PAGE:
Workers are paying more for their health care and state and local government employees are paying less than the private sector, according to a new national survey.

Workers are paying nearly $4,000 this year for family health care coverage, an increase of 14 percent or $482 from last year, according to the annual survey done by the Kaiser Family Foundation and the Health Research & Educational Trust.

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State and local government employees paid 9 percent of their cost for single coverage and 25 percent for family plans, both lowest among the nine employee sector categories surveyed. The highest of the others was the retail sector where employees paid 25 percent of their costs for single coverage and 34 percent for the family plan.

The average for all industries was 19 percent for single coverage and 30 percent for the family plan.

"With the economy struggling, businesses have been shifting more of the costs of health insurance to workers through premiums, deductibles and other cost-sharing," Kaiser President and CEO Drew Altman said in a press release. "This may be helping to stem the rapid rise in premiums that we saw in the early 2000s, but it also means employer coverage is less comprehensive.  From a consumer perspective, the cost of health insurance just keeps going up faster than wages."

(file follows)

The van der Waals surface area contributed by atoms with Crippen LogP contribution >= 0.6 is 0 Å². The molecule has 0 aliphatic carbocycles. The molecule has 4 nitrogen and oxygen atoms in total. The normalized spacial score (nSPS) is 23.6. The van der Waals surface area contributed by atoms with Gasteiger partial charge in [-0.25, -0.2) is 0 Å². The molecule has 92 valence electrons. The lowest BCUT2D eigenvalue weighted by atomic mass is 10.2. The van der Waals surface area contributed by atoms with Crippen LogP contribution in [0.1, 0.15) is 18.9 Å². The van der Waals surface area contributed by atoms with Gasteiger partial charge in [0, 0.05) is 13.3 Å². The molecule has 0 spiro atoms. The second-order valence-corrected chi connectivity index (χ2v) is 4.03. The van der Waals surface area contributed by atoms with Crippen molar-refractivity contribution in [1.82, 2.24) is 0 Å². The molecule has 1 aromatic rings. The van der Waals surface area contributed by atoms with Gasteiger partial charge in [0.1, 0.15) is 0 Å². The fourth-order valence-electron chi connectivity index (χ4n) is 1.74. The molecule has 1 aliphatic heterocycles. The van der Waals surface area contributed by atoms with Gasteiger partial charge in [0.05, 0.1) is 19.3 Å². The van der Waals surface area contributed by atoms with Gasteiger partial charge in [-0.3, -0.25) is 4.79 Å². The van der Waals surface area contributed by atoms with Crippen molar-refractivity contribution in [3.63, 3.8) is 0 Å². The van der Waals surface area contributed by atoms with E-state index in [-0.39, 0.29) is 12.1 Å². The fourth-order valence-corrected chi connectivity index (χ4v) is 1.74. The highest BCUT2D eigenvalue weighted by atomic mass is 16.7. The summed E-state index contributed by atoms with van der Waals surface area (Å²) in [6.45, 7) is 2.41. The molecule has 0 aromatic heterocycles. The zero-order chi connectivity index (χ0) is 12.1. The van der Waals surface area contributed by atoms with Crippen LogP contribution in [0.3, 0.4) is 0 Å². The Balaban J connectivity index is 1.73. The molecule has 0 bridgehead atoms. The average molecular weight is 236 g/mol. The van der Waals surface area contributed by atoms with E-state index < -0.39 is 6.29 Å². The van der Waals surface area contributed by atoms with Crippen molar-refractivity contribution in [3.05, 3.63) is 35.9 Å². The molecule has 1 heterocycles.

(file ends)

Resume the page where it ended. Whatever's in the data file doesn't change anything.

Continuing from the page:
Jack McHugh, senior legislative analyst for the Mackinac Center for Public Policy, said public sector workers share less of the burden because government is motivated by politics and dominated by the power of public employee unions.

"So not surprisingly, it's also less responsive to economic changes that have swept through the rest of the economy," McHugh wrote in an e-mail. "Some on the Left once hoped that government employees would become a 'vanguard of labor,' setting benefit standards that would become the norm. Instead, they've become a privileged class, enjoying unsustainable rewards the rest of us can only imagine."

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